No, it’s different. It’s not easier because I’ve always had a very independent spirit. My sort of values are very different to the way that the business is done on a mass level. I am always kind of swimming upstream because my focus is on the customer and the focus of the industry is own profit. It’s a constant battle for me to find the right balance between that.

If it were up to me I would spend every cent that I have on the customer and that’s kind of always been and it was one of the battles that I had in my first business. I ended up having no profit because I was putting way too much back into the business. I’ve never been someone who has bled business dry for personal gain. I’m always over-emphasizing the need for the customer to experience the best experience possible. That’s not always a very good commercial decision.

Apart from that what are some of your other big challenges as an entrepreneur do you think?

Men tend to be the people that are still in charge of finance so it’s one of the big challenges as an entrepreneur. And as a female entrepreneur in a female world is to speak the language that men speak in business and to be able to kind of find a way to operate with men’s idea of business but in way that also speaks to women. I find that very challenging and just the general challenges of being able to have a longer term vision. It’s not always apparent in the early days of something.

The economic indicators in the early days of things that turn into really great brands don’t always look like what people expect it to look like in the beginning. Then it is only for the 20/20 hindsight that of course that turned into a really great brand. It’s just the same challenges which I have always had which is balancing the creativity with the finance and having the right language around that to convince people who don’t have the same creativity and have different skill sets.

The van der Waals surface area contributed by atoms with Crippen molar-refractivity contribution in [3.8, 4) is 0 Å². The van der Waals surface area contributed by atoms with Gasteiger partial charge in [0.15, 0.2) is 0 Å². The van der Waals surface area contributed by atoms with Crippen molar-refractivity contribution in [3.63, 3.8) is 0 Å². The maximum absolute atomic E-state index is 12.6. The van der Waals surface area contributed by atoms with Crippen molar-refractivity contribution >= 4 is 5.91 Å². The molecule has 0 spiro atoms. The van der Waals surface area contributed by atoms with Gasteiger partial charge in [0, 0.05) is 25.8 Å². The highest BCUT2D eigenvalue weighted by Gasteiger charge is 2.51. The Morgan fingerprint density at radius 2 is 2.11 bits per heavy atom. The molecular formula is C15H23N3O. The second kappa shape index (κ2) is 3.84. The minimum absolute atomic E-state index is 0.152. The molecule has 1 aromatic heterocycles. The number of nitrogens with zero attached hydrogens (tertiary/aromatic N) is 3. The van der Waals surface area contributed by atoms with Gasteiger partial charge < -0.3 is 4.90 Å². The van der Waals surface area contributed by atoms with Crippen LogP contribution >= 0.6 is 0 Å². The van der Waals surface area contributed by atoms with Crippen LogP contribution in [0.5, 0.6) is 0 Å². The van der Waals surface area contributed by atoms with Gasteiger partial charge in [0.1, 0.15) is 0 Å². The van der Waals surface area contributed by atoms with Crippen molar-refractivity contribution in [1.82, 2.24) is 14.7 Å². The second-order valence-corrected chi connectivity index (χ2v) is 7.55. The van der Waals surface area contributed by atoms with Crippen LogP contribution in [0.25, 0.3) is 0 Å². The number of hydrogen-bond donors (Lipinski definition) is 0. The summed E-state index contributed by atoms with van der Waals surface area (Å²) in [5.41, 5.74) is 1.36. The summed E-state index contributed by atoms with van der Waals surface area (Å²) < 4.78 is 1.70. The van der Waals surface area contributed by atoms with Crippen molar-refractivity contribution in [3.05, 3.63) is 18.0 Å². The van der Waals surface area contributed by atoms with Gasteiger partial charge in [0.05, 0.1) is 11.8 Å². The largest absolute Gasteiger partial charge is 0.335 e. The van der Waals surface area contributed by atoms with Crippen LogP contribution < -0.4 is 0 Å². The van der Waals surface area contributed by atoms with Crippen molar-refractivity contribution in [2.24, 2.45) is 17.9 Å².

When you decided to write the book you are running a business that is extremely time consuming and demanding. How did you fit it in? Did you have a routine or a process or how did it work?

I was lucky enough that when I quit Lauder I took six months to write the book before I started the new business. I was very lucky to have a six-month period where I just focused full-time on writing. I have to tell you it was the most extraordinary. If I look back at my life to date and think what is one of the biggest privileges that I have had even though I have clearly had so many ups and downs and am far from out of the woods yet in terms of into a phase of huge financial security.

But one of the biggest privileges was being able to take that time to write that book. I had already sold it so I was able to really just live off savings and the advance at that stage and write it. So I wrote six months straight. And you see I know that you might be asking me about other books and yes I absolutely adore writing and I wrote every word of that book. That wasn’t ghost written. I came up with the structure. I came up with the flow, with the chapter outline and everything that you read there. Of course I had editing help.

I absolutely adore writing. I have lots of false starts. There are three. My agent is in the process of selling my second book at the moment. There are so many false starts with that in terms of the premise, getting the premise of what I’m doing right. I have as it turns out you know I have about three other books that are really pretty far along.

What are they about?

One of them in particular is about lipstick and the history of lipstick and all sorts of lipstick. The other one is very much a kind of broader life book in terms of my life. And then there is one at the moment that I am in the process of looking at which is to do with the differences between men and women in business.

There is also a fiction work that I am looking at updating a modern classic for the current era, like sort of rewriting it as if it was based in this era. So I just adore writing and not all of these books will get sold and not all of these books will work but I’m hoping to write for the rest of my life as well as my other daytime job.

So you may have discovered a parallel career.